Written by Barbara Kingsolver and published in 2009, The Lacuna is Kingsolver’s sixth novel. The Lacuna traces the journey of Harrison William Shepherd from Mexico City, Diego Rivera and Frida Kahlo to America, the Cold War, and the Red Scare. Shepherd’s life and his identity is threatened to be pulled apart because of the two changing nations of Mexico and America, both of which he has lived in, at some point in his life.
Born in the States and then raised in Mexico in the 1930s, Shepherd starts out as a plaster mixer for Diego Rivera and then becomes a cook and a secretary as well. Because he worked as a secretary for Trotsky, Shepherd started to incorporate revolutionary art and ideas and gossip into his work, putting him in danger in Mexico.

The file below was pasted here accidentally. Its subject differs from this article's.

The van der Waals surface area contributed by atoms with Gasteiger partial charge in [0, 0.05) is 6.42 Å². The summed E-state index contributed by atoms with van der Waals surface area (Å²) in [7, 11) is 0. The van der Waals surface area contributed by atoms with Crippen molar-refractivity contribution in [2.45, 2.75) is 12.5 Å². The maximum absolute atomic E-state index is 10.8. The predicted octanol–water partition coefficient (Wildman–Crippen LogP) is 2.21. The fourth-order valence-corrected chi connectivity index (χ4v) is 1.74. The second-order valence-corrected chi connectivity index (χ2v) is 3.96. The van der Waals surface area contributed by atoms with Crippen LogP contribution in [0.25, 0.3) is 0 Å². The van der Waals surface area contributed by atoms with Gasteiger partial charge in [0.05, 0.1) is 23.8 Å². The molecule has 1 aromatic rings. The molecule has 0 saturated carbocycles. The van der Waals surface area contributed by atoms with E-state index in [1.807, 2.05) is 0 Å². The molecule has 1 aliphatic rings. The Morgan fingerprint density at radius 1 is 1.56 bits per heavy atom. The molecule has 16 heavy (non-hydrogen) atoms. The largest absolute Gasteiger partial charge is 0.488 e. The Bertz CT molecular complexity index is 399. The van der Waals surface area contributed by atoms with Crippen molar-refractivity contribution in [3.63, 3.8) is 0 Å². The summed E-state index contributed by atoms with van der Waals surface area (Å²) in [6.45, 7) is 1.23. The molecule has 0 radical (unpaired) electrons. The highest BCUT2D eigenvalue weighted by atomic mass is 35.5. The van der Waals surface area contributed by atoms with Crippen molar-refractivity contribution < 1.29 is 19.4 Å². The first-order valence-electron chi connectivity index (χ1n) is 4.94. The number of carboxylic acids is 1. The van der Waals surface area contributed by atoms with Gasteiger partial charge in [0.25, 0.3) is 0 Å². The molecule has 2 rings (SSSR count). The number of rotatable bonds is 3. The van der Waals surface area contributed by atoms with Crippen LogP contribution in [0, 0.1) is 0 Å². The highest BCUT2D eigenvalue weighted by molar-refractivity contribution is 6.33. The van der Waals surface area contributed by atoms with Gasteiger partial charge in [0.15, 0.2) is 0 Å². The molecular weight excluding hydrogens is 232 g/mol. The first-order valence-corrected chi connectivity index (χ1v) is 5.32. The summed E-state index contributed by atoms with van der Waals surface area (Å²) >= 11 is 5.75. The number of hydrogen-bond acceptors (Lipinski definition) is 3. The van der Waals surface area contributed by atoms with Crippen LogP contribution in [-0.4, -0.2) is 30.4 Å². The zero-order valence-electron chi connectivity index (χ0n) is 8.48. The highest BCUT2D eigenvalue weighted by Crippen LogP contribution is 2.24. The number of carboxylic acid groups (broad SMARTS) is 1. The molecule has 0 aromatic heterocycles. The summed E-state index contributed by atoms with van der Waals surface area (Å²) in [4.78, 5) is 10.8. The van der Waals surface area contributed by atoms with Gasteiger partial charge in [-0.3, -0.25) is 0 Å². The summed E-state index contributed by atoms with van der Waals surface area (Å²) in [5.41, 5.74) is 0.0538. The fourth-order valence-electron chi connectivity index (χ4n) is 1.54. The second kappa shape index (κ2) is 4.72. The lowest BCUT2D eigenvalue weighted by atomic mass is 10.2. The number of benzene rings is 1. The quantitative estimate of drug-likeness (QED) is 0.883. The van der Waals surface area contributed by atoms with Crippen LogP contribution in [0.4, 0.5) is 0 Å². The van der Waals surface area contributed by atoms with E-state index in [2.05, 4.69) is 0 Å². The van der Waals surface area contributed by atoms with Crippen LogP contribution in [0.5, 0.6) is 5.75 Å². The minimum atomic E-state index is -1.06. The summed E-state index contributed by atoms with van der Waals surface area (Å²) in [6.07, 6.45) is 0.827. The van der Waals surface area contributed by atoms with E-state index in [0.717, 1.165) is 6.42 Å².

As the US is fighting in WWII during this time, Shepherd moves back to the States to restart his life and work, but as the political and social turmoil of the Red Scare starts to attack artists and incriminate them for their work. Shepherd tells his secretary, Violet Brown, to burn his work after he is investigated by the House of Un-American Activities. However, she does not, and the papers that she saves make up most of the novel.
The Lacuna won the 2010 Orange Prize for Fiction and the Library of Virginia Literary Award. Kingsolver artfully follows Shepherd’s life and illustrates how history and public opinion are powerful enough to shape people’s lives. The title, The Lacuna, could have been derived from the fact that there are gaps in the story, called lacunae, or that there is a rift, a lacuna, that cannot be acknowledged between the truth and what the public believes.